Presbyterian Village Took Away Accommodation, Retaliated Against Dietary Aide With Physical and Developmental Impairments, Agency Claim
LITTLE ROCK, Ark. – Presbyterian Village Inc., a retirement community in Little Rock, Ark., violated federal law when it refused to accommodate and then reduced the hours of a dietary aide because of his disabilities, the U.S. Equal Employment Opportunity Commission (EEOC) charged in a lawsuit filed today in U.S. District Court for the Eastern District of Arkansas.
According to the EEOC’s suit (Civil Action No. 4:09-CV-0766 BSM), the dietary aide had worked at Presbyterian Village from 2003 though 2007 without incident. The aide has cerebral palsy, epilepsy, and partial paralysis stemming from a stroke suffered in infancy which causes him to walk with a limp and limits the use of his left arm and hand. He also has some cognitive impairments. He had successfully performed the duties of dietary aide with minor accommodations granted by his supervisor and had received “satisfactory” performance evaluations.
After the hire of a new dietary services manager in 2008, Presbyterian Village refused to continue to accommodate the aide and gave him tasks that were outside his physical capabilities. When he complained about his treatment, his hours were reduced. The reduction in hours caused the aide to lose his health insurance. Thereafter, his mother complained of the discriminatory treatment, and his hours were further reduced.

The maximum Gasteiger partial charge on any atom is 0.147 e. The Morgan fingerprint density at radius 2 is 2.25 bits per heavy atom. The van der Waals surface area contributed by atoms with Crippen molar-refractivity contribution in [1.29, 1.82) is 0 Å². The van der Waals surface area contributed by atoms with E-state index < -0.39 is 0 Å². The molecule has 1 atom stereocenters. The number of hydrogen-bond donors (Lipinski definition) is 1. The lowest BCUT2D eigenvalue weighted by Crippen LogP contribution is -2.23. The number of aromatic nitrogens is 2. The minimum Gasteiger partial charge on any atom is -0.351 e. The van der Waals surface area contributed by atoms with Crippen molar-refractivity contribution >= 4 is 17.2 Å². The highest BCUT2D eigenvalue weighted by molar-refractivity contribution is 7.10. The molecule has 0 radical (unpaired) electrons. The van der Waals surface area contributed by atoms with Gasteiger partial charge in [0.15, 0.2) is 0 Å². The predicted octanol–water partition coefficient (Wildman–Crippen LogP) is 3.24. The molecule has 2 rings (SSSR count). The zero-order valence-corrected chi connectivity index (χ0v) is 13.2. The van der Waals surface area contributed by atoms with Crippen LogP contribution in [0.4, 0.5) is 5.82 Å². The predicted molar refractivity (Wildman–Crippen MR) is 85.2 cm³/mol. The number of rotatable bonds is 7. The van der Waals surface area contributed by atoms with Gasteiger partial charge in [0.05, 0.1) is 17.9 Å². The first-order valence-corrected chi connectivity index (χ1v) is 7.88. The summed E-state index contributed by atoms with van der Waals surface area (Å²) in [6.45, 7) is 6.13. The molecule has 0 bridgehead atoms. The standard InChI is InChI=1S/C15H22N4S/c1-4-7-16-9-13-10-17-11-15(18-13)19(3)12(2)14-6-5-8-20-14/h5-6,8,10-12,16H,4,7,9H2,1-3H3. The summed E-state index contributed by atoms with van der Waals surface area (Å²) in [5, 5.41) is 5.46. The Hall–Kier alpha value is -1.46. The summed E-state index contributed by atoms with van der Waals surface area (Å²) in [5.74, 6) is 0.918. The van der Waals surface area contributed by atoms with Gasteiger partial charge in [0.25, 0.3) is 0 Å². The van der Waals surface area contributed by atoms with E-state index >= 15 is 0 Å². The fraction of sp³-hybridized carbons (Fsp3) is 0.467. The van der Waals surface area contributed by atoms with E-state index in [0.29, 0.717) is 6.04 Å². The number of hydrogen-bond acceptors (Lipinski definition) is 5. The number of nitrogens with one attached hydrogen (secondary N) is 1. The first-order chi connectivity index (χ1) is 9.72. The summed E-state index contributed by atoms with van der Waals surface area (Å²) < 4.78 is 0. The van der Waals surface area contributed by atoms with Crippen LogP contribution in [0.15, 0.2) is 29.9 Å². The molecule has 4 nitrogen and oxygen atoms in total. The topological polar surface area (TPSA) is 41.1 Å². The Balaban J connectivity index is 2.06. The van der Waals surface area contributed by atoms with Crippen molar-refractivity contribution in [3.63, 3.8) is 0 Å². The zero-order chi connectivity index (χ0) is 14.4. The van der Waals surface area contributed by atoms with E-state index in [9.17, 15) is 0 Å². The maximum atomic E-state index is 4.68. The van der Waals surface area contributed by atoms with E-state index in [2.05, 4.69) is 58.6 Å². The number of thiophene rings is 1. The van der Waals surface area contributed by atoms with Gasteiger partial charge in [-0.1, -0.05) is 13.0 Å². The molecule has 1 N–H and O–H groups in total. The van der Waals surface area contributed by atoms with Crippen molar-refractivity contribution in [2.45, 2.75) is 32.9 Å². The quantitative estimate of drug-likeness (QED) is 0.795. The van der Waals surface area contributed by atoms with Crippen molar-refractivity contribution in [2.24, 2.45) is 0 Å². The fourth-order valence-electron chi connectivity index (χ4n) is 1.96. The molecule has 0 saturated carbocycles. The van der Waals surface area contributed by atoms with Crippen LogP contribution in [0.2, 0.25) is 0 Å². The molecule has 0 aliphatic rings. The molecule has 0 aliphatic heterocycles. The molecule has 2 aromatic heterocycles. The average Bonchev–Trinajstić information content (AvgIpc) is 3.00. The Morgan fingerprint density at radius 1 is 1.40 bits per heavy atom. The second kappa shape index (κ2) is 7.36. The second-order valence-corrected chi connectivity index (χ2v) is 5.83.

Disability discrimination violates the Americans with Disabilities Act (ADA), which also prohibits retaliation against individuals who complain of discriminatory treatment. The EEOC filed suit after first attempting to reach a voluntary settlement. The suit seeks monetary relief in the form of back pay and compensatory and punitive damages, compensation for lost benefits for the aide, and an injunction against future discrimination.
“In July 2009, we celebrated the 19th anniversary of the enactment of the ADA. This statute mandates that persons with disabilities have an equal opportunity to achieve in the workplace. Presbyterian Village provided reasonable accommodations for many years and then, inexplicably, decided to cease accommodating our complainant,” said Katharine Kores, Director of the EEOC’s Memphis District Office, whose jurisdiction includes Arkansas. “As if the discrimination here were not serious enough, our complainant was later retaliated against twice causing him to lose his health insurance.”
Presbyterian Village is a retirement community offering housing and services for independent living, residential care, and skilled nursing in Little Rock.
The EEOC enforces federal laws prohibiting employment discrimination, including disability and retaliation discrimination. Further information about the EEOC is available on its web site at www.eeoc.gov.
This page was last modified on September 24, 2009.
Return to Home Page